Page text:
Shirley is a 42-year-old Liverpudlian bored housewife, who takes a holiday trip to Greece, meeting a local man who bolsters her self-confidence. She evolves and transforms to the point of finally being unrecognizable by her husband.
A shy reclusive lady is convinced by an invisible entity to sing. Subsequently, she finds herself noticed by a sleazy talent agent and her talent being showcased on-stage. She also meets a kind but nervous man who becomes her best friend.
John Preston is a British Agent with the task of preventing the Russians detonating a nuclear explosion next to an American base in the UK. The Russians are hoping this will shatter the "special relationship" between the two countries.
In Liverpool, twenty-seven-year-old hairdresser Rita (Dame Julie Walters) decides to complete her basic education before having children, as desired by her husband Denny (Malcolm Douglas). She joins a literature course in an open university and is tutored by the middle-aged Dr. Frank Bryant (Sir Michael Caine), an alcoholic and debauched professor from the upper-class, whose life has left him emotionally drained, without self-esteem. Frank lives with Julia (Jeananne Crowley), who's also a professor, and has a loveless marriage. Julia has a love affair with Dean Brian (Michael Williams). Rita's humor and determination to improve herself is contagious. She gives motivation to Frank, who helps prepare her for the exams to join the university, and be able to leave Denny. Will she succeed in the exams?Written by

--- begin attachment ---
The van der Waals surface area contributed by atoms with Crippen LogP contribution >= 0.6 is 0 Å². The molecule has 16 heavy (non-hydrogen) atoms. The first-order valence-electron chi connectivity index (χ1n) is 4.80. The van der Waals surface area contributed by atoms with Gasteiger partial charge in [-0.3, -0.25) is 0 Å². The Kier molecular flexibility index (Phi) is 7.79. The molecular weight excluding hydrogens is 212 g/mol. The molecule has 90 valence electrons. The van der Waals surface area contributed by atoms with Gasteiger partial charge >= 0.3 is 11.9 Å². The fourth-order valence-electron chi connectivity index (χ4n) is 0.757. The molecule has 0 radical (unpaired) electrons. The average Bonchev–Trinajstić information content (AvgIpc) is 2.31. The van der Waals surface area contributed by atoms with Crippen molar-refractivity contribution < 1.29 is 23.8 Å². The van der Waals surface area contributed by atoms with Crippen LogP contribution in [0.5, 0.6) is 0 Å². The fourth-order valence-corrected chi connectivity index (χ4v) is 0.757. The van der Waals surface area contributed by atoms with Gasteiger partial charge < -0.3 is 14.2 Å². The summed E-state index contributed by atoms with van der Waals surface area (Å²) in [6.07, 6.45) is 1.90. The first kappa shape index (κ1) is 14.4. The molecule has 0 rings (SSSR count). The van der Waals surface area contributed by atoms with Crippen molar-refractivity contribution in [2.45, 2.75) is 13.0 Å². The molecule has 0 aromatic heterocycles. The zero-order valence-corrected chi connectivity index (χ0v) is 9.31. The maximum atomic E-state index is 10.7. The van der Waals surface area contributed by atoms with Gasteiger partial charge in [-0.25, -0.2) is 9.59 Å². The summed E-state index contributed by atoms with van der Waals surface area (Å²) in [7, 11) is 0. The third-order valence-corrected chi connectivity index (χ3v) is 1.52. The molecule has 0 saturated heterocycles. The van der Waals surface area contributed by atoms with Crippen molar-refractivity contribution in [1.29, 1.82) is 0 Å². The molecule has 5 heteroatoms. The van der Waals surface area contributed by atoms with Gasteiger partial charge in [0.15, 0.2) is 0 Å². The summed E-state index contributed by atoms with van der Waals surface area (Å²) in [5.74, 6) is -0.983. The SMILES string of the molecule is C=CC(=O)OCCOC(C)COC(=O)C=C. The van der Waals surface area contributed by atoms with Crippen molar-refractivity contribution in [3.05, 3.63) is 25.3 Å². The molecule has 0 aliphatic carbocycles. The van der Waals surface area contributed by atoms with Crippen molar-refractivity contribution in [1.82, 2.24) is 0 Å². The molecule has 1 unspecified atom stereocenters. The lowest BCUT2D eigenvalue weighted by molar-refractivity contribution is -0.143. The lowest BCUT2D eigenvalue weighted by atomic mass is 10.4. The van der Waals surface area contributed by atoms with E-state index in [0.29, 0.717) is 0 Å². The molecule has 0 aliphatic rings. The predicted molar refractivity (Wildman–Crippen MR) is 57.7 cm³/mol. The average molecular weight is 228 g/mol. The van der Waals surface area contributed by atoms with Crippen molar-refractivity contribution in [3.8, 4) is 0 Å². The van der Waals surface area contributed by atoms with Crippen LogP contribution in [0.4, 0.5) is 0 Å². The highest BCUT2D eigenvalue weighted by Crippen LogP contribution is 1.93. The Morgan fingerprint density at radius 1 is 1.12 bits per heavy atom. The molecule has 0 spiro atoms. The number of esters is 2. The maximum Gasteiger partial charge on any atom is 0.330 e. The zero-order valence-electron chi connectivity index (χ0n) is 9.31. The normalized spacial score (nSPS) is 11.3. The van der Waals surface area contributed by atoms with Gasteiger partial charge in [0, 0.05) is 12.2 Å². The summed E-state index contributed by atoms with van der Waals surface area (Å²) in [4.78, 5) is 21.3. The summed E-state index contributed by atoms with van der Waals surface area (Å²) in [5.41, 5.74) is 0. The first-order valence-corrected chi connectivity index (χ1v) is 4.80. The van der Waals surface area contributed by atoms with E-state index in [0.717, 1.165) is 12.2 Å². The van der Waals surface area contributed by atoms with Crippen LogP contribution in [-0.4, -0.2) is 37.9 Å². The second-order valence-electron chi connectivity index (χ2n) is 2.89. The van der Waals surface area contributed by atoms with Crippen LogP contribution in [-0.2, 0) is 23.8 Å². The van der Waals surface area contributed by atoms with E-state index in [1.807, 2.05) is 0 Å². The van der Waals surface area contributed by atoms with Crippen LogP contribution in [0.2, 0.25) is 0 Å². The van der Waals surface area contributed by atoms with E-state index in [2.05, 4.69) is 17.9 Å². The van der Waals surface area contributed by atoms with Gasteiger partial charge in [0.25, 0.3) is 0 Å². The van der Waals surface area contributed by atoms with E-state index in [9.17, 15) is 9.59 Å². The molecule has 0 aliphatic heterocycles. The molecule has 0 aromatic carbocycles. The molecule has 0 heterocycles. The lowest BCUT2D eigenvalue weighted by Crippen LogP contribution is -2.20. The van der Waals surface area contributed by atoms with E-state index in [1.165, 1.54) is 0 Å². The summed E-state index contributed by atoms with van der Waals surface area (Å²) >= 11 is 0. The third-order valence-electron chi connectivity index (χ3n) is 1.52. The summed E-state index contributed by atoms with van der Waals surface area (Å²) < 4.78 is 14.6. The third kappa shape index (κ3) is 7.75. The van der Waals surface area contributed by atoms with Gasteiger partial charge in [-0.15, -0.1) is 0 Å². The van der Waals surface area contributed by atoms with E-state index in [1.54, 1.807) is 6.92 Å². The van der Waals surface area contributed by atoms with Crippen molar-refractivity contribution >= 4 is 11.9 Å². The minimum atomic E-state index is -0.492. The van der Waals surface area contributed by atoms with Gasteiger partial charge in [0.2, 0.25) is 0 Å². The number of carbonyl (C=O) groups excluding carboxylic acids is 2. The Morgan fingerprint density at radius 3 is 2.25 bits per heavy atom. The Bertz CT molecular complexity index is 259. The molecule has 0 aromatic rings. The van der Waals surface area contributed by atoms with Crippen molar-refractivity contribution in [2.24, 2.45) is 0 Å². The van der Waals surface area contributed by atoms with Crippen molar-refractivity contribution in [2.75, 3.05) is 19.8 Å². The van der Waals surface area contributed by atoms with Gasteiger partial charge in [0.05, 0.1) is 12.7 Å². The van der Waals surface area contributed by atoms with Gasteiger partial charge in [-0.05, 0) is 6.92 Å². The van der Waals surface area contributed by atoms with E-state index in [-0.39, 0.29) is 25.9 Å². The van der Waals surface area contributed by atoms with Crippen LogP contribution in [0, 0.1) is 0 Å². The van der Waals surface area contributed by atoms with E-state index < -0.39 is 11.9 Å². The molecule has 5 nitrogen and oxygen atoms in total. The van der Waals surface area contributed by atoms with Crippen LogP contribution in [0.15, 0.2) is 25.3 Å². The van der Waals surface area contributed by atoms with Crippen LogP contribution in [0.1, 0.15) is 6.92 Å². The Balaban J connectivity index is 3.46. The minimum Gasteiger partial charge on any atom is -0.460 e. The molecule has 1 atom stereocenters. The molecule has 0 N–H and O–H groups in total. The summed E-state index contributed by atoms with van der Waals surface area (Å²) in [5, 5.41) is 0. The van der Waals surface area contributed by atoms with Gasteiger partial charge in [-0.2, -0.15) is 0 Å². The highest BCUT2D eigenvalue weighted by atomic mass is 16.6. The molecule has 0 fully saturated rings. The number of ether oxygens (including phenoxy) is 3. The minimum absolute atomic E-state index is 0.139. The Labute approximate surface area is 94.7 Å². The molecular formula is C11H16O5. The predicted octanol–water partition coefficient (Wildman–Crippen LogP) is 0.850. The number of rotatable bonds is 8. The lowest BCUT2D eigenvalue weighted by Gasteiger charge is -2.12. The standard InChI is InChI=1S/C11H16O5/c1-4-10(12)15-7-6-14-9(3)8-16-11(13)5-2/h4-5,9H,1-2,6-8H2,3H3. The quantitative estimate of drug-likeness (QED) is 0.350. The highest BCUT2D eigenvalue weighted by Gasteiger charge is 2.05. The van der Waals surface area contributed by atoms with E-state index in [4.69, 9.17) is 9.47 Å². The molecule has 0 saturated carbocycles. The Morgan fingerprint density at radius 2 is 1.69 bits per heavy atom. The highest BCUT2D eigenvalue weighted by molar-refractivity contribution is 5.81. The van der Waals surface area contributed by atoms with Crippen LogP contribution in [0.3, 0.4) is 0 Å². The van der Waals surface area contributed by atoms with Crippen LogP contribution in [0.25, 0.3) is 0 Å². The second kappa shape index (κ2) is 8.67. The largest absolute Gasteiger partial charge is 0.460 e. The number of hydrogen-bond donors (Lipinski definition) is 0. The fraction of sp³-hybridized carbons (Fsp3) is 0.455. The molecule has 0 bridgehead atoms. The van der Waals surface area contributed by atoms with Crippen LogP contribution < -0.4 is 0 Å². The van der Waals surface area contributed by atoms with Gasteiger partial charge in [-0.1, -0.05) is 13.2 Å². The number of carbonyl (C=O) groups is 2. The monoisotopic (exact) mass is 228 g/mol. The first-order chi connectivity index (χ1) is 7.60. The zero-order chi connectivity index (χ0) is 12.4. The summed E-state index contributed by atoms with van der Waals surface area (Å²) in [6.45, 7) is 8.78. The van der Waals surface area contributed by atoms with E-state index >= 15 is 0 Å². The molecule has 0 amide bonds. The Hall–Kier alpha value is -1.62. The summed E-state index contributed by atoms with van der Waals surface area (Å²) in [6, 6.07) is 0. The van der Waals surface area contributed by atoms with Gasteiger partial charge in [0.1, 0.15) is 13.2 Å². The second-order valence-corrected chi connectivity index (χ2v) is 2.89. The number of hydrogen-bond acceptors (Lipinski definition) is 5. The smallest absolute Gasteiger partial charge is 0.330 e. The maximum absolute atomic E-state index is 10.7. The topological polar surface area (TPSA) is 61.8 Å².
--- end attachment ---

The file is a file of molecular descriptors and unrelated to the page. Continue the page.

Claudio Carvalho, Rio de Janeiro, Brazil
Dame Julie Walters reprised her role of Rita in this movie version, as she had played Rita in the original Royal Shakespeare Company's West End stage production in 1980. See more »
The whole is set in Dublin, clearly recognisable throughout. However the only telephone box seen is bright red, clearly a standard British one: phone boxes in the Irish Republic are green and cream. See more »
What a novel concept - a college movie that isn't about frat parties! Since "Educating Rita" is one of the only movies which explores the true value of schooling, it remains close to this nerd's heart. In fact, in a rather weird conjunction with "Rocky," it inspired me to leave my lousy office job and get a graduate degree - to better meself, as Rita might say.
What are the criticisms here - too long, too stagey, silly synth music? This is not my idea of a slow movie. I like the characters enough to stick with them, even if they aren't...well...moving around much! Surely their personal conflicts are interesting enough to keep me watching, even in the absence of car chases and explosions.
Walters and Caine are likable, the message is empowering (but realistic - Rita really suffers when she tries to change her life), and, just for a change, alcoholism is treated as a serious problem. Is it too sentimental? Well, I always cry. Or at least sniffle. I think that means the movie is moving, rather than sentimental.
Enough defensiveness - this movie is lovely! Where's the American DVD release, then?
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